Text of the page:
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Colour Woodcuts

John Platt




The batch of prints - Experimental printings - Setting out printing table - Method of printing Gradations - Sequence of printings - Correction of defects - errors in register - Note-book - Drying prints - Mounting and framing - Note on colour cartoon.



ALL the processes described in the previous chapters have been leading up to and preparing for the final stage, which is the actual printing of a batch of prints from wood blocks.

It should be realized that the entire procedure of printing has been evolved with a view to the simultaneous production of a number of identical prints. A number of sheets of paper are cut and damped, and enough colour mixed to print the whole batch; the large brushes act as reservoirs of colour, ensuring regularity of effect. Each sheet receives an impression from the first block; the next block is then taken and each sheet printed with this, then the next and the next until every sheet has received an impression from every block. No single print is complete until the whole batch is in process of being passed over the final block.

A batch of prints does not, of course, mean the whole edition. If the edition consists of one hundred, it may be printed in five batches of twenty. The number of sheets handled at once depends on the simplicity or complexity of the particular design. It wastes time to print less than a dozen, and there is a risk in undertaking more than thirty-five, as printing requires continuous alert attention and considerable physical exertion. A momentary error, due to tiredness, in the printing of one block may ruin a print which has received good impressions from several previous blocks.

Proficiency in printing comes by experience. The beginner must be prepared to practise printing hopefully and intelligently, as a musician practises at his instrument, until he has mastered the process and can confidently achieve any particular effect, tone, texture, or colour, wherever and whenever he wishes.



However carefully the design is worked out, experimental prints from the actual blocks will usually suggest modifications that would add to its interest and aesthetic value.

The variations possible in printing a set of blocks are so numerous that completely new ideas may be worked out during experimental printing. There is probably no medium in which experiments in colour and tone can be made so readily. The possibilities of the set of blocks must be tried out on single, experimental prints. The making of these is rather lengthy, but essential. It is a waste of time to launch out on a batch of prints until the best expression of the artist's idea that is available from the particular set of blocks has been discovered,and a 'standard' print produced. This may be technically imperfect-often it is made up of pieces cut from several experimental prints-but, placed behind a sheet of glass for protection, it can be referred to continually, whilst the batch is being printed, in order that the tones and colours may be matched exactly.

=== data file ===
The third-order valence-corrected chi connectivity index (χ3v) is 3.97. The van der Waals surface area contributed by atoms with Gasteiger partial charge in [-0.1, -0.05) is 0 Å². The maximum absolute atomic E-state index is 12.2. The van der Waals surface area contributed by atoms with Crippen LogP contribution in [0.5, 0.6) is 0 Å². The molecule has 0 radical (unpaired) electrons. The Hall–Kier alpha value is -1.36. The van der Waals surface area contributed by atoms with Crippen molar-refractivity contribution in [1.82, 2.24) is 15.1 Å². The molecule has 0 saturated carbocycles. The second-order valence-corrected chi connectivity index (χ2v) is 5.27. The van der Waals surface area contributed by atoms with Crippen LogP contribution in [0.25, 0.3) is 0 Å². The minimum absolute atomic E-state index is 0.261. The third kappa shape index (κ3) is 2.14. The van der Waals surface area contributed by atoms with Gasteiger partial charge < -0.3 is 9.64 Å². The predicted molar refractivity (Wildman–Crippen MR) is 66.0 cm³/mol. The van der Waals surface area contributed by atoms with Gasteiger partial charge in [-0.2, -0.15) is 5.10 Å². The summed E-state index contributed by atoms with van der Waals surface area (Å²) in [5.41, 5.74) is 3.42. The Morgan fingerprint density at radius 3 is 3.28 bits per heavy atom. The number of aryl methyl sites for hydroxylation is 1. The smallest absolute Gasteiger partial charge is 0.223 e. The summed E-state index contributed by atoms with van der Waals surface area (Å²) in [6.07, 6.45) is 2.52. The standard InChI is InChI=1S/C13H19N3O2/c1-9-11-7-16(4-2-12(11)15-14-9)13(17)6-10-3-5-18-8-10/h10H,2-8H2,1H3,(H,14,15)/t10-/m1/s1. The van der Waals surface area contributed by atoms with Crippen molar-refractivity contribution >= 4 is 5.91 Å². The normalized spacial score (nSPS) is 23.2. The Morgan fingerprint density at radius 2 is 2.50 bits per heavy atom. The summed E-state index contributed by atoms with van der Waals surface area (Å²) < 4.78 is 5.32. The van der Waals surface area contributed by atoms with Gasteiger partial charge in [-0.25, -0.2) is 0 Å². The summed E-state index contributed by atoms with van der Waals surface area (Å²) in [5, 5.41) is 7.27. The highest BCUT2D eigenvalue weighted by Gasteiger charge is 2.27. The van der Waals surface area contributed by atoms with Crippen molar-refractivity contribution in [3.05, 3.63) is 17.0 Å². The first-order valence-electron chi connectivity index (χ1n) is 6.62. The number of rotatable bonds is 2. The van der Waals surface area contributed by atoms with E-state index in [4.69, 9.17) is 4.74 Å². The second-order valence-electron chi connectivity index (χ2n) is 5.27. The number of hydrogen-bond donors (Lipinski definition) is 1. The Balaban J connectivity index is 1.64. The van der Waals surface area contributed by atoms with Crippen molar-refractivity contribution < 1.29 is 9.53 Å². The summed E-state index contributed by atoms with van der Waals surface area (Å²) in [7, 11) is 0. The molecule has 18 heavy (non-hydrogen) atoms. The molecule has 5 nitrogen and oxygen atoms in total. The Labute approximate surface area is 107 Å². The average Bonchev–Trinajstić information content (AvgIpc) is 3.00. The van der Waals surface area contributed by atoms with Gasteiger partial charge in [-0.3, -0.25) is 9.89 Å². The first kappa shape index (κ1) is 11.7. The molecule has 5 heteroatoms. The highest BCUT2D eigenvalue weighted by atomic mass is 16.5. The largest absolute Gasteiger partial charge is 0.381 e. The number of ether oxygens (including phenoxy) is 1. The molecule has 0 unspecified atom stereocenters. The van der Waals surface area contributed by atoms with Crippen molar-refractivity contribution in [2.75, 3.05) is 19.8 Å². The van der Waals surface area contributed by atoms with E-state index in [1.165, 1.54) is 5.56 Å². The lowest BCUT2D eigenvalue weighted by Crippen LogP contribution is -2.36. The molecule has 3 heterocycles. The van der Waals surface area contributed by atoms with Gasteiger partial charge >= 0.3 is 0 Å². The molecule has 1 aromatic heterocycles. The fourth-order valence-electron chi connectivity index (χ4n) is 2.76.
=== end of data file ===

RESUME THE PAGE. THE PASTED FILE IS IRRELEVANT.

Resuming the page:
The methodical assembling of the appliances and materials required, and their arrangement on the table so that each item is ready to hand just where and when it is needed, helps greatly in the production of uniform and satisfactory prints, and saves much time and energy. The printing of a batch of prints should be approached in the same orderly, business-like spirit that Walter Wilkinson shows in his 'Sussex Peepshow', where he describes the preparations for renovating puppets after a strenuous season. "He takes off his coat, lays his company in a row; sets out on the bench the necessary tools, the chisels and gouges, the glue, the brushes and paint and the bottles of oil and turpentine. It is all as awe-inspiring as a surgical operation."



The setting out of the table for printing is given in Fig. 12.

  1. Worktable; plain wood or covered with linoleum.
  2. The block.
  3. Four neat pads of folded and wetted cotton rag. These keep the under surface of the block from touching the table, and prevent it from sliding about beneath the movement of the baren.
  4. Pad made of a half yard of butter-muslin folded to about 8 in. x 6 in., or a piece of engraver's printing blanket, pinned firmly over the front edge of the table, the heads of the pins being well out of the way of any possible contact with the baren. This pad is kept oily (with olive oil), and during printing the baren is rubbed upon it from time to time. This protects the baren from the dampness of the printing-paper, and helps it to move freely in printing. The baren is kept on this pad whenever it is not actually in use.